Pyhä Backcountry

I remember reading that Lapland has eight seasons. That's so wrong! 

The correct number is five: summer (lasts two days), autumn (lasts two days), winter (lasts two days) and spring (lasts two days). Then there is this fifth season during which it's either raining, or gray, or too cold or cloudy. Let's call it a middle season. It takes place between the basic four seasons. 

Summer, autumn, winter and spring are short in time but they have a long psychological influence. One good day outdoors is enough to keep you going for weeks.

We're lucky to have one fabulous winter day in Pyhätunturi last weekend. The characteristics of perfect weather conditions in February are the following: minus degrees but less than –10c, sun, blue sky, new powder snow and hardly no wind at all. Ah! 

Pyhä has lots to offer to us backcountry people. This year they have made a map from which you can find seven good backcountry slopes from the area. Part of them are situated in Pyhä-Luosto National Park and should therefore be treated with great respect. Each route is described by detailed instructions, but you need to have an idea of where is East, West, North and South before instructions become usable. 

The idea of making backcountries available for beginners like me is brilliant! It makes going into the wilderness less scary. It also makes the sport less mystical. There has been some avalanches in Pyhätunturi in past years and I find the idea of huge snow masses scary. Finnish Meteorological Institute updates daily the forecasts for avalanches. Better check that before going.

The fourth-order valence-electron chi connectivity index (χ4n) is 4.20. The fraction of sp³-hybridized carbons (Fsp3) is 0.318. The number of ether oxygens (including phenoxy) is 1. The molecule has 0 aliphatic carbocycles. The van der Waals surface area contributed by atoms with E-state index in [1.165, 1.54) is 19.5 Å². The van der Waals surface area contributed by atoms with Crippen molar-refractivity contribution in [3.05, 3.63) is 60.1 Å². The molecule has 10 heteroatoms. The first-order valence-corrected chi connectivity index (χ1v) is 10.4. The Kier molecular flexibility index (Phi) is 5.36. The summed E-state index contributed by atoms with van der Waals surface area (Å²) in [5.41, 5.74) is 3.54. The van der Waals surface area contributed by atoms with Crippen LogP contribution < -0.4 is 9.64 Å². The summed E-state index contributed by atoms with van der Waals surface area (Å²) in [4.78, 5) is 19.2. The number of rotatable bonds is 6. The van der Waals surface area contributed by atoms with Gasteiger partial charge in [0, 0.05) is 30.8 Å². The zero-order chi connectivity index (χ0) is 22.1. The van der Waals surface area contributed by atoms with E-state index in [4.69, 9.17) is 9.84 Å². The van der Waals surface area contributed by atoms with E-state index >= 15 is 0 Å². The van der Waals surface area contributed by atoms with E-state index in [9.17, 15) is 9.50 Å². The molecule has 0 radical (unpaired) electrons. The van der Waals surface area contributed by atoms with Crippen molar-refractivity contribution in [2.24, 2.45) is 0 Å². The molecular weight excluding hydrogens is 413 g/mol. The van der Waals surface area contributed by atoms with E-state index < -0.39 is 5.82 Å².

Anssi had another Ilahu prototype for testing and I tested splitboard for the first time. We first took a lift to the top of Pyhä, and then continued to go towards the cabin next to Karhunjuomalampi. There were lots of other people doing the same route, but we managed to ride to the untouched area. It was all white, silent and beautiful and I could have spend all day skiing just there. But Anssi had other plans.

From Karhunjuomalampi we followed the path of the route number six, that is one of the most known and easy routes around there. Lesson learnt: newer ever decide to go home, if you have a sunny winter day and enough daylight. Next day the weather was so foggy, that we did not want to go hiking anymore. On Monday the weather was even more terrible. It was raining water. My heart was crying blood. 

I like snowboarding but I like hiking more. I need to get sweaty and feel that I've used all the energy I have before I can feel balanced, or before I can concentrate on anything.

On Saturday I definitely felt that I had given it all. I've been training a lot recently and I think my body is using all the carbs I give to it very fast. I made a mistake when I forgot to pack food for our hiking trip. I had even bought some vihis to take with. Normally we have at least half-eaten Snickers-bar in some of the pockets, but this time we did bring absolutely nothing. 

Hiking is surprisingly hard. I had so low energy levels that Anssi's worst nightmare came true: I got low-blood-sugar-angst and became melodramatic. Still I think it could have been possible to hike a bit more. But It would have been hard to Anssi, I guess. Not because of the sport, but because of me. Ha-ha.